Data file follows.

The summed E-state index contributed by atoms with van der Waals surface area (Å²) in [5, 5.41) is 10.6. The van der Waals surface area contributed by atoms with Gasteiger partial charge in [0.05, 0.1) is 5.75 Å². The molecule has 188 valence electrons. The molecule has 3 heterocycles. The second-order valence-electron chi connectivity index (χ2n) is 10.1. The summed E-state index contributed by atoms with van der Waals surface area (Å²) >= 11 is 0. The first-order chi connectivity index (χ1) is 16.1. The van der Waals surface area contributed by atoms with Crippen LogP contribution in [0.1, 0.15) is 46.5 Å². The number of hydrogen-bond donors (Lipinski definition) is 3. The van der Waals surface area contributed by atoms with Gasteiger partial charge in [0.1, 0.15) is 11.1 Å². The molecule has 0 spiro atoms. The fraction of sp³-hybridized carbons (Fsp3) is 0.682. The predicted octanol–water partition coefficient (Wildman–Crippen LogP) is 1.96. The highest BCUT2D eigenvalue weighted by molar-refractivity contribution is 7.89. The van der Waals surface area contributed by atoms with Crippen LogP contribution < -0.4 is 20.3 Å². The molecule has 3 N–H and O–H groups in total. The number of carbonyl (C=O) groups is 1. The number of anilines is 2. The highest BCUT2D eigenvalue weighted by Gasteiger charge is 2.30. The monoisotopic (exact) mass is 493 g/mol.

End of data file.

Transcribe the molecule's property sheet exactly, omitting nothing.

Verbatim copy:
The summed E-state index contributed by atoms with van der Waals surface area (Å²) in [5, 5.41) is 10.6. The van der Waals surface area contributed by atoms with Gasteiger partial charge in [0.05, 0.1) is 5.75 Å². The molecule has 188 valence electrons. The molecule has 3 heterocycles. The second-order valence-electron chi connectivity index (χ2n) is 10.1. The summed E-state index contributed by atoms with van der Waals surface area (Å²) >= 11 is 0. The first-order chi connectivity index (χ1) is 16.1. The van der Waals surface area contributed by atoms with Crippen LogP contribution in [0.1, 0.15) is 46.5 Å². The number of hydrogen-bond donors (Lipinski definition) is 3. The van der Waals surface area contributed by atoms with Gasteiger partial charge in [0.1, 0.15) is 11.1 Å². The molecule has 0 spiro atoms. The fraction of sp³-hybridized carbons (Fsp3) is 0.682. The predicted octanol–water partition coefficient (Wildman–Crippen LogP) is 1.96. The highest BCUT2D eigenvalue weighted by molar-refractivity contribution is 7.89. The van der Waals surface area contributed by atoms with Crippen LogP contribution < -0.4 is 20.3 Å². The molecule has 3 N–H and O–H groups in total. The number of carbonyl (C=O) groups is 1. The number of anilines is 2. The highest BCUT2D eigenvalue weighted by Gasteiger charge is 2.30. The monoisotopic (exact) mass is 493 g/mol.